Obesity and weight gain are characterized by increased adipose tissue mass due to an increase in the size of individual adipocytes and the generation of new adipocytes. New adipocytes are believed to arise from resident adipose tissue preadipocytes and mesenchymal progenitor cells. However, it is possible that progenitor cells from other tissues, in particular BM, could also contribute to development of new adipocytes in adipose tissue. We tested this hypothesis by transplanting whole BM cells from GFP-expressing transgenic mice into wild-type C57BL/6 mice and subjecting them to a high-fat diet or treatment with the thiazolidinedione (TZD) rosiglitazone (ROSI) for several weeks. Histological examination of adipose tissue or FACS of adipocytes revealed the presence of GFP+ multilocular (ML) adipocytes, whose number was significantly increased by ROSI treatment or high-fat feeding. These ML adipocytes expressed adiponectin, perilipin, fatty acid–binding protein (FABP), leptin, C/EBPα, and PPARγ but not uncoupling protein–1 (UCP-1), the CD45 hematopoietic lineage marker, or the CDllb monocyte marker. They also exhibited increased mitochondrial content. Appearance of GFP+ ML adipocytes was contemporaneous with an increase in circulating levels of mesenchymal and hematopoietic progenitor cells in ROSI-treated animals. We conclude that TZDs and high-fat feeding promote the trafficking of BM-derived circulating progenitor cells to adipose tissue and their differentiation into ML adipocytes.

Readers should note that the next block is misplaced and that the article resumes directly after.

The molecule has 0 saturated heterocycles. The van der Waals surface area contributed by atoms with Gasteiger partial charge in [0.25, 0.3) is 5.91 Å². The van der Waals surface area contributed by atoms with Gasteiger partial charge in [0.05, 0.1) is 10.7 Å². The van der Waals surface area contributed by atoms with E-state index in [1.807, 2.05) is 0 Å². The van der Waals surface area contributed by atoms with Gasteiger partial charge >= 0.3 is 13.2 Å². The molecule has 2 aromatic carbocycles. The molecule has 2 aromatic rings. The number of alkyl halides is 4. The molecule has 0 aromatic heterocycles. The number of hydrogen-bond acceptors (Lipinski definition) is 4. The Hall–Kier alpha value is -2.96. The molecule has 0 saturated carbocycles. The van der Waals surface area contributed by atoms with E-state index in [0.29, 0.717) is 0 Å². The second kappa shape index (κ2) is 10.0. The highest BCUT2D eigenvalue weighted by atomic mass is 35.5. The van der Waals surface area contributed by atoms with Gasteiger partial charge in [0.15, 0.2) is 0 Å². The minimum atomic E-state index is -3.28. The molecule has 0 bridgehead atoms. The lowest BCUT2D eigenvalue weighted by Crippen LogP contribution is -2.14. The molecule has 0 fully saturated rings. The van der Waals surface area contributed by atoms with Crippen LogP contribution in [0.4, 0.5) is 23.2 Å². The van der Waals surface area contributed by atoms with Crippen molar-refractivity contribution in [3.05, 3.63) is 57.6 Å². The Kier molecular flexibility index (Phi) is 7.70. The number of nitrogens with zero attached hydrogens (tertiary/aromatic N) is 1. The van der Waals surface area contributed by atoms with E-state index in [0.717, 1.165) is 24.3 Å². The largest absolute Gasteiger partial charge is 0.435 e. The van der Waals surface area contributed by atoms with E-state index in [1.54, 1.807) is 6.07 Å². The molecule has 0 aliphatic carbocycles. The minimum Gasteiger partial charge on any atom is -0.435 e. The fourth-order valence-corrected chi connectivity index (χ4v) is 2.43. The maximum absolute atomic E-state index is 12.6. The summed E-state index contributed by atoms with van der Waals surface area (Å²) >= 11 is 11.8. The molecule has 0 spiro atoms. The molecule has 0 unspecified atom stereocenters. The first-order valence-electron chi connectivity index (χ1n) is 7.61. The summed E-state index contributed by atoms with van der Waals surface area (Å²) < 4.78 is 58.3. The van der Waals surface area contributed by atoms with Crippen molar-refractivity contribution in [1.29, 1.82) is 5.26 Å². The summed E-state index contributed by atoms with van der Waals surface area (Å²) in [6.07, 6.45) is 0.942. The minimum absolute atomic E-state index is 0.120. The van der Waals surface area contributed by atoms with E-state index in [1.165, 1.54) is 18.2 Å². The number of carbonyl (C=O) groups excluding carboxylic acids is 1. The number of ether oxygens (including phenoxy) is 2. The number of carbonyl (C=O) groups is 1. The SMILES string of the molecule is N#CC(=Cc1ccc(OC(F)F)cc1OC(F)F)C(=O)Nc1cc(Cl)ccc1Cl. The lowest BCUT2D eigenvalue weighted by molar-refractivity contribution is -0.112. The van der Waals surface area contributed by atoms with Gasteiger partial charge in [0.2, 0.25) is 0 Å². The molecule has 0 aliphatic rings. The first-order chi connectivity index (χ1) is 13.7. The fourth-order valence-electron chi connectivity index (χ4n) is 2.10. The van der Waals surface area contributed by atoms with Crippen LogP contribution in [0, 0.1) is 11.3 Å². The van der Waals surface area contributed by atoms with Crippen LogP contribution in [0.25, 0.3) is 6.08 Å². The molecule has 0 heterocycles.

Joseph T. Crossno, Susan M. Majka, Todd Grazia, Ronald G. Gill, Dwight J. Klemm
Microscopic observation of GFP+ ML adipocytes isolated by collagenase digestion.